Grace Cunningham studied part of her Bachelor of International Studies at Simpson College in Semester 1, 2017.
Where Even Is Iowa?
Those were my exact words when I found out I had been placed at Simpson College for my semester exchange. I will be honest; Simpson College was not my first choice, but I had been set on the fact that I would study in the United States. I had applied for two big schools and put Simpson College down as my safety. I had done a small enough amount of research to know the state it was in, that I could study my degree there, and the student population. The thoughts that ran through my head when I saw that I was placed at a school with no more than 1,500 students varied widely: Should I even go? What is there to do in a tiny town in a tiny state? I’m obviously going to go, but what if it isn’t fun? to name a few. I had wanted to go to a big state school in a big city where the classes and social scene would be big.
After the initial shock had worn off, I sat down and did a massive amount of research, starting with getting out a map and finding where Iowa is. I found out a lot of information about Iowa, the surrounding states (Chicago, Illinois is a mere five hour drive and trust me – it’s worth it!), and the fact that it gets very cold in the winter. I learnt that Simpson College is in a town called Indianola, a 20-minute drive from the state capital of Des Moines, and a thing called ‘Iowa nice’ (a theory that states that Iowans will treat you like family). I definitely encountered this throughout my five month stay in Indianola.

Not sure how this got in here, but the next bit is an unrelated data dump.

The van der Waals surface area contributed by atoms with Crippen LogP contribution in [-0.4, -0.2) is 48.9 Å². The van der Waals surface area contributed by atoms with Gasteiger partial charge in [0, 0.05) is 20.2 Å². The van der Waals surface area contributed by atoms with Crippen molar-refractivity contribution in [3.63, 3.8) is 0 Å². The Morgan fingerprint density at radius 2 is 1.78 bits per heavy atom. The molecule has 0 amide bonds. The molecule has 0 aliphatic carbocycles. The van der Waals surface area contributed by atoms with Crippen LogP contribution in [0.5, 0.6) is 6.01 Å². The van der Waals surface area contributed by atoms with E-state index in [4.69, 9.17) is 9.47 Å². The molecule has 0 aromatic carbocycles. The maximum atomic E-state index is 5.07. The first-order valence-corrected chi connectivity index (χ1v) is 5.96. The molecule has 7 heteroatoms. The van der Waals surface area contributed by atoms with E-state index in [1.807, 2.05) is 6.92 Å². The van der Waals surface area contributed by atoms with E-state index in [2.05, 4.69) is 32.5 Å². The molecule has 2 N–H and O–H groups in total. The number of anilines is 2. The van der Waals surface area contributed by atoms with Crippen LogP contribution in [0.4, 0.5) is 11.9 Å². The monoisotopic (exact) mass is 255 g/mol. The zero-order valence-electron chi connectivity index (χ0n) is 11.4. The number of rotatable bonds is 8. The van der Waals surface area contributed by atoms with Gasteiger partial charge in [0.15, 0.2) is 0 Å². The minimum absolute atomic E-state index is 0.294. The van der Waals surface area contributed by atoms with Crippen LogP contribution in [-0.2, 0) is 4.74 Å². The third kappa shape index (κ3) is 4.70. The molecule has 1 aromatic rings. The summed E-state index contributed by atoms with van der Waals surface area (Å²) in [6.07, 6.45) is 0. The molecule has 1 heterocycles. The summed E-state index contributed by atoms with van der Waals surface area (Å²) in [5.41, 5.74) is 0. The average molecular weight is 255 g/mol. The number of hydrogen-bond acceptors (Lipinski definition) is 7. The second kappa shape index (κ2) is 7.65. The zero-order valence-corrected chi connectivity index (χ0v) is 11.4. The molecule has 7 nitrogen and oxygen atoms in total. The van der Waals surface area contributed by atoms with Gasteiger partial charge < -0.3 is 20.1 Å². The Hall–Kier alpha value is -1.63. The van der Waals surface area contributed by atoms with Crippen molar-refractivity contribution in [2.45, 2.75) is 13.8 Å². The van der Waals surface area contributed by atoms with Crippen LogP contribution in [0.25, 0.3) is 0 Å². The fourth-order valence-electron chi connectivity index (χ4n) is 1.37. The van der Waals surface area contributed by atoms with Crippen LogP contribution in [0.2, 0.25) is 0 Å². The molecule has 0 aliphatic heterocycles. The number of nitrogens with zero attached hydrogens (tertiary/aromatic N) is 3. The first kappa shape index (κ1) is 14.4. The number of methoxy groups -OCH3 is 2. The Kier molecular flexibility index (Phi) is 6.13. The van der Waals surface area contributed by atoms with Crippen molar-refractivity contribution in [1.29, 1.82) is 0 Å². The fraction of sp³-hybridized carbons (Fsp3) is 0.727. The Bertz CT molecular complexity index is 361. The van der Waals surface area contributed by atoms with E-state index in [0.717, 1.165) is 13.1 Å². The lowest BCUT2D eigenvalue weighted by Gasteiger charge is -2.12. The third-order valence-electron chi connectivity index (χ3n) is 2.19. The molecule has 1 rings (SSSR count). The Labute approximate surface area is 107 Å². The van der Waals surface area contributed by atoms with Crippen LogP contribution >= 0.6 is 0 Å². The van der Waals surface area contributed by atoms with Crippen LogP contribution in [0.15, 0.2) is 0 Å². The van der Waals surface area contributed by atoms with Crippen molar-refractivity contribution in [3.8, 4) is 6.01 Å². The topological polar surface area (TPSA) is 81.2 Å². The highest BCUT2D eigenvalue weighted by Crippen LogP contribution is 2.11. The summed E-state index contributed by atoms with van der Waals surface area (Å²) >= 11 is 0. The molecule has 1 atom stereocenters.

After my initial panic was over, I couldn’t wait for the next semester to finish so I could finally get to Simpson College and start my adventure. I was lucky enough to meet another University of Adelaide student who was also going to Simpson College at the same time as me, Laura, who would soon become one of my closest friends. I arrived in Iowa on a mild -12 day (if you attend Simpson bring lots of layers and big coats!) and I was taken to my on-campus apartment by Walter (Simpson Colleges International Student point of contact). I was pleasantly surprised by my accommodation, it was a spacious one bedroom, one bathroom apartment with a large kitchenette and living room area with all the basic furniture that was needed. I had one roommate, Andri, who was an exchange student from Norway. That semester there were four exchange students, Chloe from France, Laura from Adelaide, Andri from Norway, and myself. While on that first day we thought we would be the only international students on campus, we were proven wrong the next day when we went out for dinner with some of the other international students. They were from all around the world, from Nigeria to Mexico. The international student community was large and very welcoming from day one. From that day on, I was beyond grateful that I was at this school.